There are signs of a turn in California, Cramer told Mad Money viewers on Monday. What was once one of the hardest hits states during the downturn seems to be clawing its way back from the bottom.
This is the state that had one of the worst housing markets in the US after the industry’s collapse. And it’s still sitting on 12.5% unemployment – far above the national average of 9.7% – and a $20 billion budget deficit. But look at what’s happening now:
The population is growing after declines in Southern California. The Los Angeles Times said that the major ports of LA and Long Beach are starting to bustle. And the Case-Shiller data showed a 0.3% increase in home prices from December to January in the top 20 markets, with Los Angeles at the top and San Diego and San Francisco also on the list. Plus, the demand for California’s debt shows that investors must not think the state’s credit risk is as bad as it seems.
This all adds up to a resurgent Golden State, Cramer said, and he thinks you should play it. Given that California is the world’s eighth-largest economy and it represents 13% of the America’s gross domestic product, there should be plenty of opportunities. So many, in fact, that he said he’d focus on a different sector every night this week to give viewers a jumping-off point.
Monday went to retail. Cramer based that call on a recent Los Angeles Times article that talked about retail shopping center vacancies peaking in the third quarter of 2010 and improving in 2011. Investors want to get in ahead of that, as it will almost surely accompany an increase in consumer spending. But what’s the best way?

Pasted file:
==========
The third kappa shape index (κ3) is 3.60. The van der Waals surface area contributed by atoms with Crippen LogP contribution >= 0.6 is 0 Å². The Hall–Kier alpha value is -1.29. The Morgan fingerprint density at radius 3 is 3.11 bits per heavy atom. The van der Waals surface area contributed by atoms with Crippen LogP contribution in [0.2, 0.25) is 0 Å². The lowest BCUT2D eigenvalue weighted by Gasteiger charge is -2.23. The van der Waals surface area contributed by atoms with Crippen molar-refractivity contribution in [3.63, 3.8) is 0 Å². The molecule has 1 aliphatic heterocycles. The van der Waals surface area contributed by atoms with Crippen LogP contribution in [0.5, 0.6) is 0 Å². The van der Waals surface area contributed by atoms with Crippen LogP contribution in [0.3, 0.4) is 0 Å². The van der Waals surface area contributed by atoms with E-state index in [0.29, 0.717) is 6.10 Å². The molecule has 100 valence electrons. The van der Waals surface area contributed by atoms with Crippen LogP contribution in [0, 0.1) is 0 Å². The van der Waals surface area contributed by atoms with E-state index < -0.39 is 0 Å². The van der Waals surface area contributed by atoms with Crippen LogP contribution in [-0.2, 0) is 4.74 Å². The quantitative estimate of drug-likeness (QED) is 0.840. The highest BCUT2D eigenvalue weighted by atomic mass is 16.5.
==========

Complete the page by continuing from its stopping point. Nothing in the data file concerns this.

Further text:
Look for retailers with 25% or more of their stores in California, Cramer said: Nordstrom , the department store with 29% of its locations there; Ross Stores , the off-price retailer with 26% (and not to mention a great dividend); and then for dollar stores there’s 99 Cents Only with 75%, though Cramer said it’s not as well run as Dollar Tree and Family Dollar .
Still, Cramer’s favorite retail play on California is Costco . Twenty-eight percent of the company’s 599 warehouses are there, and they represent 35% of sales. On its most recent conference call, management said the state had improved over the first quarter, and J.P. Morgan separately found that same-store sales were positive, a marked difference from last year’s decline. Also, membership changes seem to have stabilized, and Sam’s Club has left some markets, leaving them open to COST.
California isn’t Costco’s only revenue stream, though. This company should benefit from a national recovery, as discretionary spending picks up across the board. And there’s even some international exposure here as well. Watch the video for Cramer’s full report on that.
Cramer’s charitable trust owns Cisco Systems.
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